Marketing Process Mapping for your next Marketing Makeover
02 September 2010
The diagram above and the explanations below provide a high-level view of a Lead Generation Marketing Program. Does your marketing group have a map? If you're not sure, see if they can provide key metrics for each step along the customer acquisition process. A marketing team's ability to provide basic performance indicatiors is often an indicator of that team's clarity of purpose and focus.
Here are some brief descriptions for the Lead Generation Process Map:
Step 1: Search - There are future customers looking for your product right now. Can they find you on the Web? In-bound visitors are the best leads you can get, because they were already looking for your products before the first impression was made.
Step 2: Landing Page - Visitors to your website might land on any page. To them, that first page is your home page. Most companies will spend extra time on their home page when what is really needed is to make every page a home page. The page should have a focused call to action and enough information about the product and the company to make the visitor feel comfortable about completing a request form.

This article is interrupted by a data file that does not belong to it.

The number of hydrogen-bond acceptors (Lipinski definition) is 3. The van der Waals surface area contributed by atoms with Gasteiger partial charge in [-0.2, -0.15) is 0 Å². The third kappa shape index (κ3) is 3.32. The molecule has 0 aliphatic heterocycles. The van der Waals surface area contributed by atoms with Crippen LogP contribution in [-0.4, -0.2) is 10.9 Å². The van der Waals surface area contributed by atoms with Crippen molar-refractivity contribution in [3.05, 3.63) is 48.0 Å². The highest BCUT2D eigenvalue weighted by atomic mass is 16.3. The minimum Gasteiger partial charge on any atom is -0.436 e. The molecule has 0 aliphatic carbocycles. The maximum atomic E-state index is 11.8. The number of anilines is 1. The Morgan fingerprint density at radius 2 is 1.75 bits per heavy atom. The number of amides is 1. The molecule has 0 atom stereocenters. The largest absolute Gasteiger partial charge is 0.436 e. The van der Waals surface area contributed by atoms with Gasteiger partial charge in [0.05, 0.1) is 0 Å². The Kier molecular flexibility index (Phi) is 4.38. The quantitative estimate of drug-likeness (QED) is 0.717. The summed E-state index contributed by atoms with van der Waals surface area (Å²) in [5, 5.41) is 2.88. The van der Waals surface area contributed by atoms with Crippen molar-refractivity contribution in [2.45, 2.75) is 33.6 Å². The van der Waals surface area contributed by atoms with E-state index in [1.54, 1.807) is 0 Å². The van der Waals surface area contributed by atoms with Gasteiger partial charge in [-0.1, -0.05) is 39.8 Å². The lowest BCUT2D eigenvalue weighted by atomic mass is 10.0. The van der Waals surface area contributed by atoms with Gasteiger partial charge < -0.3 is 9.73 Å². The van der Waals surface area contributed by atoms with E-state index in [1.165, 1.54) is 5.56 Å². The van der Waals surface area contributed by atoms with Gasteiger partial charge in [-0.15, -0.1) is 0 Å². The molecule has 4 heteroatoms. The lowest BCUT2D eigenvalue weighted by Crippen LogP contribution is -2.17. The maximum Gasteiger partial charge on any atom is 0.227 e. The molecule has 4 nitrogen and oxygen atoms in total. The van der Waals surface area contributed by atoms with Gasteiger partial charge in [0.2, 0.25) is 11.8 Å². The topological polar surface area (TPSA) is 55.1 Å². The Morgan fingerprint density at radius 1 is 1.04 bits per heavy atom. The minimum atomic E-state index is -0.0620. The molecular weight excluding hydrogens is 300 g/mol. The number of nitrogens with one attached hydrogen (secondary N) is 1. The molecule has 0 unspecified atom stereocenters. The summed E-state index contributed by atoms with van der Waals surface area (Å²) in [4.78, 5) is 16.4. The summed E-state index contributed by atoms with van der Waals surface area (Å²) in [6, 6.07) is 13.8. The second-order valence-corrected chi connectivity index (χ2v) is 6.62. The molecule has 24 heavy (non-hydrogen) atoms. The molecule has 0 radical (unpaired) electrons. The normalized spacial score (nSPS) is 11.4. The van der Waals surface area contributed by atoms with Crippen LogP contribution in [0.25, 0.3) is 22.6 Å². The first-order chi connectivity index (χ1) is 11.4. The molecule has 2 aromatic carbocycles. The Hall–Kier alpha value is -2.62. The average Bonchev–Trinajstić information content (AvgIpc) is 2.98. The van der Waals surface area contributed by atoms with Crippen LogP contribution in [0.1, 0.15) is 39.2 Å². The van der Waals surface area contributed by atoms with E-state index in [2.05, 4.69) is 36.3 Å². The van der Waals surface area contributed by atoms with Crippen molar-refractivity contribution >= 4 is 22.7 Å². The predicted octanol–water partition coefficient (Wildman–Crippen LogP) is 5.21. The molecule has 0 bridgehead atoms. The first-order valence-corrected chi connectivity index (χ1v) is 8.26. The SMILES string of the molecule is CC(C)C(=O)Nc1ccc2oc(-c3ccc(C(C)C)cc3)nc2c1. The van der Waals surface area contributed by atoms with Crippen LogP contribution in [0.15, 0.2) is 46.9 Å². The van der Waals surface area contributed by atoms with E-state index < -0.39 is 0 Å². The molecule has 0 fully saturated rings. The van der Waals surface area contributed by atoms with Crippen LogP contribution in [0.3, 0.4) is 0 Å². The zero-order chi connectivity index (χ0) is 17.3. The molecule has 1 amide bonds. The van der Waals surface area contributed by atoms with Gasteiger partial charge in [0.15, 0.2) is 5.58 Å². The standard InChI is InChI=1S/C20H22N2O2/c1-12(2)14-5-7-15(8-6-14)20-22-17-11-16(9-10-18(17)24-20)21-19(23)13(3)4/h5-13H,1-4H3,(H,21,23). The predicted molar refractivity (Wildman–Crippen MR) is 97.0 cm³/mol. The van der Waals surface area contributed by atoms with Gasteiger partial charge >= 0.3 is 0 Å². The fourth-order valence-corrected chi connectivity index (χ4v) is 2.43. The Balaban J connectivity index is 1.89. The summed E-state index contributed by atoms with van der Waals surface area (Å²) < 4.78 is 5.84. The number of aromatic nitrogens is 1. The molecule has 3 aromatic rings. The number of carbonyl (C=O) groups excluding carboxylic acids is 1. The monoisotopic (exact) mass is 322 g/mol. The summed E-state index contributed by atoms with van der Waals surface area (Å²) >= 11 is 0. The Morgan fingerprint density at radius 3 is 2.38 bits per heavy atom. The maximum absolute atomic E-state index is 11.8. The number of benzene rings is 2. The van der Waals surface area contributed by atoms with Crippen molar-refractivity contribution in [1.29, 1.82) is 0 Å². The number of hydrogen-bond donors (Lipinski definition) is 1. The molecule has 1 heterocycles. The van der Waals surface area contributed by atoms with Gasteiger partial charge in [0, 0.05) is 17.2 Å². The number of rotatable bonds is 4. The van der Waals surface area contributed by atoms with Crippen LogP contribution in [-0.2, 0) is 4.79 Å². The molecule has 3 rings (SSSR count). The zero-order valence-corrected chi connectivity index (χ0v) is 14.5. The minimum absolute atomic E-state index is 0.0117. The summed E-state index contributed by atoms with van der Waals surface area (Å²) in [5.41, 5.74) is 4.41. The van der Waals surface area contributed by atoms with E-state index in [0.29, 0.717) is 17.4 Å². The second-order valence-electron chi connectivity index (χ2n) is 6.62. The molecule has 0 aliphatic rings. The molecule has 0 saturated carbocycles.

Step 3: Form Submit - There is a science to forms and human behavior. To find out what makes the best form, you need to test it. At most corporations, we understand testing, but we just don't have the discipline to make it happen.
Step 4: Lead Qualifying - Web-based forms can be used to help you collect qualifying information and instantly route prospects to the most appropriate offer. They can even be used to suggest that unqualified prospects keep in touch until they are ready to buy. This is often called Lead Nurturing and consists of ongoing customer contacts, such as newsletters, as you wait for the opportunity to mature.
Step 5: Sales - The true test of your lead generation program will be measured by the sales you make. Your sales team may never like the leads, but if they can sell off the leads, you win. Measure everything, tweak the process, scale it up, and report your successes to upper management so that your program will get funded next year.